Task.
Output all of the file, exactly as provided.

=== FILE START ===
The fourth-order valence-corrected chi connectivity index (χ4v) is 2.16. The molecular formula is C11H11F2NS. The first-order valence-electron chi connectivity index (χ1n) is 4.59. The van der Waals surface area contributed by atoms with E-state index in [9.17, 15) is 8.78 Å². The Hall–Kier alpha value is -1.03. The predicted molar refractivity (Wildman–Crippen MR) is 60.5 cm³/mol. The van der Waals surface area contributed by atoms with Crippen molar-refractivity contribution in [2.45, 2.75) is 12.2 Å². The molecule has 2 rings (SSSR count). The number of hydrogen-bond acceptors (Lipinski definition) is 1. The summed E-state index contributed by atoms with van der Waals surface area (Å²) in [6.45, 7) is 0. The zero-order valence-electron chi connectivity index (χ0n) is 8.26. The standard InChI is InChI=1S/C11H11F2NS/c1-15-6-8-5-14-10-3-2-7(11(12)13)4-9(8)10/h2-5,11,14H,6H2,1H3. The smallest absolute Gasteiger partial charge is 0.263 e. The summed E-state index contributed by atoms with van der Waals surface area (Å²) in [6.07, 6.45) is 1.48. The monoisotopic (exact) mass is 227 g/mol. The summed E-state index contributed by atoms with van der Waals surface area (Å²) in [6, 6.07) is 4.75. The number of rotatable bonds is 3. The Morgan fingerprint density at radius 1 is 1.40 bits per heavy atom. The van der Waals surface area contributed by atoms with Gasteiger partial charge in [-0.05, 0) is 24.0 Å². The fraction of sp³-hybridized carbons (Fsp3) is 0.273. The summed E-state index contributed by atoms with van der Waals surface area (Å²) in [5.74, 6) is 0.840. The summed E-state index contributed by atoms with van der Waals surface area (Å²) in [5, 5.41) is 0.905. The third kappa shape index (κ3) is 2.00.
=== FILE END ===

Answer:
The fourth-order valence-corrected chi connectivity index (χ4v) is 2.16. The molecular formula is C11H11F2NS. The first-order valence-electron chi connectivity index (χ1n) is 4.59. The van der Waals surface area contributed by atoms with E-state index in [9.17, 15) is 8.78 Å². The Hall–Kier alpha value is -1.03. The predicted molar refractivity (Wildman–Crippen MR) is 60.5 cm³/mol. The van der Waals surface area contributed by atoms with Crippen molar-refractivity contribution in [2.45, 2.75) is 12.2 Å². The molecule has 2 rings (SSSR count). The number of hydrogen-bond acceptors (Lipinski definition) is 1. The summed E-state index contributed by atoms with van der Waals surface area (Å²) in [6.45, 7) is 0. The zero-order valence-electron chi connectivity index (χ0n) is 8.26. The standard InChI is InChI=1S/C11H11F2NS/c1-15-6-8-5-14-10-3-2-7(11(12)13)4-9(8)10/h2-5,11,14H,6H2,1H3. The smallest absolute Gasteiger partial charge is 0.263 e. The summed E-state index contributed by atoms with van der Waals surface area (Å²) in [6.07, 6.45) is 1.48. The monoisotopic (exact) mass is 227 g/mol. The summed E-state index contributed by atoms with van der Waals surface area (Å²) in [6, 6.07) is 4.75. The number of rotatable bonds is 3. The Morgan fingerprint density at radius 1 is 1.40 bits per heavy atom. The van der Waals surface area contributed by atoms with Gasteiger partial charge in [-0.05, 0) is 24.0 Å². The fraction of sp³-hybridized carbons (Fsp3) is 0.273. The summed E-state index contributed by atoms with van der Waals surface area (Å²) in [5.74, 6) is 0.840. The summed E-state index contributed by atoms with van der Waals surface area (Å²) in [5, 5.41) is 0.905. The third kappa shape index (κ3) is 2.00.